Pancreatic Cancer

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Chemotherapy

Chemotherapy uses drugs to stop the growth of cancer, either by killing cancer cells or stopping them from dividing. Usually the drugs are given by infusion into a vein. Chemotherapy infusions take place in the Infusion Suite on the fifth floor of the Seattle Cancer Care Alliance clinic.

  • Exocrine pancreatic cancer: People with this type of cancer typically have chemotherapy, no matter which stage their disease is when it’s diagnosed. You may have chemotherapy before surgery to shrink your tumor so it’s easier to remove, after surgery to kill remaining cancer cells that couldn’t be seen, or instead of surgery if your cancer is too widespread to be removed.
  • Pancreatic neuroendocrine tumors (NETs): Chemotherapy is not always used for these tumors because typically they do not respond well to it. But there may be situations in which chemotherapy helps control the disease. If your cancer cannot be removed surgically or it has spread to other parts of your body, chemotherapy may be used to slow or stop tumor growth.

Chemotherapy Drugs

For exocrine pancreatic cancer, doctors commonly use the drugs these chemotherapy drugs:

  • Gemcitabine (Gemzar)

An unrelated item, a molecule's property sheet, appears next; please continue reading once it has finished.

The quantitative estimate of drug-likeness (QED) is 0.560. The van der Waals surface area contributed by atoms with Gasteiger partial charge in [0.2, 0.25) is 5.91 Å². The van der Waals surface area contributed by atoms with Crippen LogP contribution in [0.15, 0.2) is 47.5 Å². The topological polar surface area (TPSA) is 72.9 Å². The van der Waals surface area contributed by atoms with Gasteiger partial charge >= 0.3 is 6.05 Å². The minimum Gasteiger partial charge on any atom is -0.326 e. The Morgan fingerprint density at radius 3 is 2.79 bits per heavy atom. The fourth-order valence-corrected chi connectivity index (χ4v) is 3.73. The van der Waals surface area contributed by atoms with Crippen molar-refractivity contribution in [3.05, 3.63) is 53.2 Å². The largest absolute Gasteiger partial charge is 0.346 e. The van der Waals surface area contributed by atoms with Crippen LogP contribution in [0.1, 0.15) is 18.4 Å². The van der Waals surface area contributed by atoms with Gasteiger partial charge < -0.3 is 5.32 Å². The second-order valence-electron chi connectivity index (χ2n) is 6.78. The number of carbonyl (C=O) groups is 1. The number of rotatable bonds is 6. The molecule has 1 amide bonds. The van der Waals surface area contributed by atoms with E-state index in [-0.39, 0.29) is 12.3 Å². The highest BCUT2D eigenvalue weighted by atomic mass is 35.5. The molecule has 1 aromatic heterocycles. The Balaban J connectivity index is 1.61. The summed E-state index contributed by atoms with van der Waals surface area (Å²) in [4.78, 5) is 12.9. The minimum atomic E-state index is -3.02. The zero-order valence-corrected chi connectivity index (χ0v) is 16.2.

• Fluorouracil (5-FU, Adrucil, Efudex, Fluoroplex)

Other drugs may be combined with gemcitabine or fluorouracil, including these:

  • Capecitabine (Xeloda)
  • Cisplatin (Platinol)
  • Docetaxel (Taxotere)
  • Irinotecan (Camptosar)
  • Oxaliplatin (Eloxitan)
  • Paclitaxel (Taxol)

For pancreatic NETs, doctors commonly use these drugs:

  • Doxorubicin (Adriamycin)
  • Streptozocin (Zanosar)
  • Liposomal doxorubicin (Doxil)
  • Fluorouracil (5-FU)
  • Dacarbazine (DTIC-Dome)
  • Temozolomide (Methazolastone, Temodar)

You may be able to participate in a clinical study testing new combinations of drugs.

Side Effects of Chemotherapy

Although chemotherapy may help cure your cancer or extend your life, it may also make you uncomfortable. Fortunately, there are better drugs to help manage the side effects than we had in the past.

Your team at SCCA will talk with you about the specific side effects you might experience, and we will help you prevent, reduce, or manage these effects as best as possible. You can find general information in the symptom management section.